Inflammatory Pain

There are conflicting opinions regarding the contribution of LTs to inflammatory pain, and this may depend on the model system investigated. For instance, LTB4 and LTC4 antagonize bradykinin-induced hyperalgesia in the rabbit ear. Similarly, at high doses, LTB4, LTC4, and LTD4 antagonize intradental nerve excitability. However, using the rat paw withdrawal model, LTB4 induces hyperalgesia in a manner that is dependent on circulating polymorphonuclear cells and activation of the 15-LOX pathway.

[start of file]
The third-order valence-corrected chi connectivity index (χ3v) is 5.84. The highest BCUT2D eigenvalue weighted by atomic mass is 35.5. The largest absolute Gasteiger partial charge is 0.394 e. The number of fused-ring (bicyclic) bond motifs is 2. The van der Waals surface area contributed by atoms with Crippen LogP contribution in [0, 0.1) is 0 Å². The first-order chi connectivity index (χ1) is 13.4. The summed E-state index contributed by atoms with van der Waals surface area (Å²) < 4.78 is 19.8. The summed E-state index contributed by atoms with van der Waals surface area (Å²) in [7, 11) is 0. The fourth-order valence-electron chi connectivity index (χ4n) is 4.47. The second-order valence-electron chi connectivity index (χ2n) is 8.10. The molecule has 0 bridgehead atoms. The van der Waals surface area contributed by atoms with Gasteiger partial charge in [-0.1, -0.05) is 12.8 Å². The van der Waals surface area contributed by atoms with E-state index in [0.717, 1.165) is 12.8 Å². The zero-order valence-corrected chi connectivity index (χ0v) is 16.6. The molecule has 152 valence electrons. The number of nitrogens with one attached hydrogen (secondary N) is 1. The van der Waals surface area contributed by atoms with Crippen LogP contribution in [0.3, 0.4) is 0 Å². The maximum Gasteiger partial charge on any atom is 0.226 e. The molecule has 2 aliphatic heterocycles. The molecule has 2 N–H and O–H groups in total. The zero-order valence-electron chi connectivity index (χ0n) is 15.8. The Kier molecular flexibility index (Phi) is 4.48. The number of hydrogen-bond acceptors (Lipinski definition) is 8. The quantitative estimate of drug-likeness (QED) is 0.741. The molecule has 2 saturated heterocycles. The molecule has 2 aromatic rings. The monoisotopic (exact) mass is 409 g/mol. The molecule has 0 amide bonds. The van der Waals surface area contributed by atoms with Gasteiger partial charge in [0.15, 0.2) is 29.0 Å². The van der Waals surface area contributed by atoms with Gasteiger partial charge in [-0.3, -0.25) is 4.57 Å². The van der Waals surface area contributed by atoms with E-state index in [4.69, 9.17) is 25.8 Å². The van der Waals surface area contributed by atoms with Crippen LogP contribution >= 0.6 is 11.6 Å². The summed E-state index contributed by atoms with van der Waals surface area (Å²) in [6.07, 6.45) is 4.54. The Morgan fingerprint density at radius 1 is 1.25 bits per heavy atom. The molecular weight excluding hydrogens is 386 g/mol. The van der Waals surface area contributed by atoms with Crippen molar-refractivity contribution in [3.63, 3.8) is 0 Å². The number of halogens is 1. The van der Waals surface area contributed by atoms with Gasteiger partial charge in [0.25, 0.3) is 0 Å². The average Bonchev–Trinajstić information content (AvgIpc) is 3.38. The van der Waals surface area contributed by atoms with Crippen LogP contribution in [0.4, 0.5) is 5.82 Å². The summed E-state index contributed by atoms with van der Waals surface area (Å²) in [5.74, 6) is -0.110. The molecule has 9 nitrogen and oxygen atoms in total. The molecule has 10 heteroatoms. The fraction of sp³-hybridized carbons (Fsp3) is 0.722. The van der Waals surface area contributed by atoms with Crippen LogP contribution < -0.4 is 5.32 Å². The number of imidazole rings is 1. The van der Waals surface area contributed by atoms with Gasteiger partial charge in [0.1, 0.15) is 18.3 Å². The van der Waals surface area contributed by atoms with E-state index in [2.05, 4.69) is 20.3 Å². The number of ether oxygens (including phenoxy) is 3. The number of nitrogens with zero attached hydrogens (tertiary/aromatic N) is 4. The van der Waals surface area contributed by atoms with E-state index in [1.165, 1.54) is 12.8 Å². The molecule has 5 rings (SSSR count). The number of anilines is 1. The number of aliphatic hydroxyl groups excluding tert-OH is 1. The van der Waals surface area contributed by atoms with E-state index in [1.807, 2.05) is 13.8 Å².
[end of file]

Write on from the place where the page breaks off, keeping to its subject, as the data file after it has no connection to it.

The three major pathways just described can operate independently or simultaneously within the vasculature. For instance, GM-CSF-primed neutrophils recruited to the inflammatory site can interact with platelets. After platelets adhere to the neutrophil surface, active leukocyte-generated LTA4 is released and transformed by platelet 12-LOX to generate LXs. Within the vasculature, the aspirin-triggered LX pathway can also be initiated when activated endothelial cells interact with adherent neutrophils to generate 15-epi-LXs. Leukocytes interacting with epithelial cell surfaces, as in the case of respiratory, renal, or gastrointestinal inflammation, can also generate LXs through bidirectional routes, in which (15S)-HETE and (15R)-HETE are released by epithelial cells and converted to LXs by neutrophils. The other component of this bidirectional interaction can involve neutrophil-released LTA4, which is converted by 15-LOX in epithelial cells, in particular tracheal epithelial cells, to generate LXs.